But we also know that not every community is organizing these structured public meetings, and yet these communities seem to be able to work together to make collective decisions. While individuals might not agree on every detail, communities as a whole have worked through difficult public problems and come to decisions about how to address them. These decisions are often provisional, but the decisions have at least temporary public legitimacy.
Our research team is exploring what people do outside of those structured spaces that might help communities come to some kind of collective agreement on a course of action. We are looking for “everyday deliberation”—the kinds of conversations that are happening at PTA meetings, around kitchen tables, and over backyard fences. Ultimately, our goal is to learn more about the communication practices in everyday life that help people and communities move toward a sound public judgment and about the communication practices that inhibit or block that movement.
As you might imagine, this type of conversation—the everyday talk that happens in both formal and informal settings—is difficult to capture. But we’re trying: our research team is listening, taking field notes, recording where possible—to learn how people talk when they come together and work through difficult problems. We fully expect to have to sift through a lot of people repeating partisan talking points, debating, and solution-warring, but we also think we’ll hear at least some conversations in which people are:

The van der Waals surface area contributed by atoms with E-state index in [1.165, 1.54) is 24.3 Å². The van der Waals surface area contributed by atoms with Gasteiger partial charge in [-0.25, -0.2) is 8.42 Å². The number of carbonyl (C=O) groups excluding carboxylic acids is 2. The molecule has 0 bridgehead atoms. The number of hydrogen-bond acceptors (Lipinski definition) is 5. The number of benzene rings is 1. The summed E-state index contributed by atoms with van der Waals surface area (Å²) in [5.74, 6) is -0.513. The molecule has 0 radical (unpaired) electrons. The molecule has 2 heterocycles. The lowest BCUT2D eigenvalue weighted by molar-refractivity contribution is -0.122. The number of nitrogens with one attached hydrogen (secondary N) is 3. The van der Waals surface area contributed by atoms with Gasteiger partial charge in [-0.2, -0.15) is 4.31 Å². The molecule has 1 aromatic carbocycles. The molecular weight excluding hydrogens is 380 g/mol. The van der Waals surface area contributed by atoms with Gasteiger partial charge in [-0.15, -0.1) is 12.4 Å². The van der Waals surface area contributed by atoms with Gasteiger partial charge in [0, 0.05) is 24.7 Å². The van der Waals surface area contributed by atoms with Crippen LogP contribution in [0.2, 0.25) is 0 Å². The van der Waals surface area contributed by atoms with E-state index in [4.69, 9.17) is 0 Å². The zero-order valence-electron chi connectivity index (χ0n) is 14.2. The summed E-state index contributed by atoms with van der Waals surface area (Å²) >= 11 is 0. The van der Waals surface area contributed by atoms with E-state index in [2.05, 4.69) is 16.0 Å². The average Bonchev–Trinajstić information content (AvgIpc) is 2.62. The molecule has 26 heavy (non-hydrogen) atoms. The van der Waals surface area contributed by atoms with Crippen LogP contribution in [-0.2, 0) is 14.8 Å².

- naming problems in terms of the things they hold valuable, in a way that a shared concern becomes apparent;
- framing or reframing options for what should be done, based on those things they hold valuable; and
- weighing the trade-offs of a course of action against those things held valuable and trying to come to a course of action everyone can live with.
We’re listening closely for the questions people ask, the comments they make, and the shifts in conversation to a more deliberative mode. We’re also examining how existing relationships and other contextual factors influence how people come to judgment over time.